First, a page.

Orange v Green – Northern Ireland’s Election 2017

2016 was a bumper year for voting fans. Alongside all the other regular, annual votes, like the Eurovision (the biggest democratic fail of the year, by the way), there was also the major Brexit vote and, of course, the US Presidential election.

2017 is starting in much the same way, though I’m sure many of you won’t really care, as the electorate of Northern Ireland take to the polls to vote for their political representatives in Stormont. As a brief summary, historically, elections in Northern Ireland have fallen into a frenzy of the so-called “Orange v Green”, typically British Protestant Unionist/Loyalist parties v Irish Catholic Nationalist/Republican parties. It’s an amazing thing to see play out if you can get yourself a good Facebook comments thread on a relevant Belfast Telegraph article or some such.

Though, I think, I can no longer vote in this election, my focus now on North-West English politics, I’ll be keeping a keen eye on proceedings and see if anything changes this time round. I’ve got my idea of how it’s going to pan out and I’ll be interested to see if I’m right. I was right about Brexit and Trump, so this will make me 3 from 3 with political predictions so far.

The days of violent divides in Northern Ireland are now, for the most part, in the past, and rightly so. That’s not to say there isn’t a bit of banter to be had with people close to you (watch who you banter with though, they may not understand irony). There are obviously parties in the election who would see the trend continue, and there are some who would seemingly like it to be reversed.

The main focus at the moment is on the Democratic Unionist Party (DUP), staunchly Protestant and usually fairly bigoted, made famous by Rev. Dr. Ian Paisley. They are, or certainly were, the most popular party, and held the post of First Minister before “Big” Arlene Foster was unceremoniously turfed out. Arlene has overseen a terrible scheme of late, designed to increase the amount of renewable fuels being used, which has, through bad organisation, ending up costing the Northern Irish taxpayer nearly £500million.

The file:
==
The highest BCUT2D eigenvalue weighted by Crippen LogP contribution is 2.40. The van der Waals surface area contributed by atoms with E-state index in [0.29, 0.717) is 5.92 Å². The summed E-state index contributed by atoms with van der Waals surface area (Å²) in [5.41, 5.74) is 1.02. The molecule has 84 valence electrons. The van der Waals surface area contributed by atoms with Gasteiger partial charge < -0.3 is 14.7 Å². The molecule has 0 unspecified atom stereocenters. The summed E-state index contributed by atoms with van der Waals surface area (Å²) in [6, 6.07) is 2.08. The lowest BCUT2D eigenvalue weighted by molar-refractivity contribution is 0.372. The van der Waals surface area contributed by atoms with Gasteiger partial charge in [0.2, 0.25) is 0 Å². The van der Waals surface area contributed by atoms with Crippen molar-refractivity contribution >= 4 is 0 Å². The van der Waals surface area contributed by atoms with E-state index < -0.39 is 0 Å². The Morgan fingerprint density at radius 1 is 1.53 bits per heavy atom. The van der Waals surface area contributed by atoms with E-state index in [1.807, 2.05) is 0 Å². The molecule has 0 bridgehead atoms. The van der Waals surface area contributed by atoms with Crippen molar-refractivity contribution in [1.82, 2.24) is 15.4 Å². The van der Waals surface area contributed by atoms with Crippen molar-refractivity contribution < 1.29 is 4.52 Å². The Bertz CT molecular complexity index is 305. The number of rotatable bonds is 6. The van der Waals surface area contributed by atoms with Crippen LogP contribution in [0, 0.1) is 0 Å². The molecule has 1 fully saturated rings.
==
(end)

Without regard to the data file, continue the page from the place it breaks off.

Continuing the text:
Other big players include (Republican) Sinn Fein, home of Gerry “Never in the IRA” Adams and Gerry “I am nat a turrrrrist” Kelly; (Nationalist) Social Democratic & Labour Party (SDLP), famous for the ever-delightful Margaret Ritchie; Ulster Unionist Party (UUP), formerly the top dog before giving way to the DUP; and the Alliance Party, culturally balanced and intent on progress but still not very good and home to David Ford, the most drab and frustrating politician in the UK.

These are the only parties that you have to worry about. Conservatives, Greens etc. won’t get a look in. Here’s how I see it playing out:

DUP have scuppered their chances and everyone knows it and is targeting them for it. Foster, in return is shouting about Irish language funding and Catholics, which she thinks is helping her, but is actually driving away the less hardcore of her supporters, pushing them straight into the waiting arms of the UUP and Alliance, mostly UUP.

Sinn Fein are still trying to distance themselves from their former (and possibly still current) IRA connections. Their support will remain around the same and may rise slightly as SDLP and Alliance voters display their respect for knocking Foster from her high horse.

Sinn Fein and the DUP find themselves at extremes of the political spectrum at a time when people are, more and more, looking towards a balanced political outlook. The only real winners from this one, I think, will be the UUP, SDLP, and Alliance. I don’t envisage DUP and Sinn Fein remaining in joint power.

We’ll see how my prediction pans out, but when all is said and done, I think we’ll see a joint Sinn Fein and UUP executive, with surges in support for Alliance in particular. The DUP have their core of unshakeably loyal supporters, who will not shift from their view that Catholics are bad people by their very nature, but it’s not enough, in my opinion, to keep them with any real power.

Northern Ireland Election Prediction – Sinn Fein/UUP joint power*

– Gains for Alliance and SDLP

– Losses for DUP

 

*It should be noted that I’m not even sure if this is a possible option. Can there even be a power-sharing arrangement again? That’s not for me to understand, the less informed the opinion, the better, remember?

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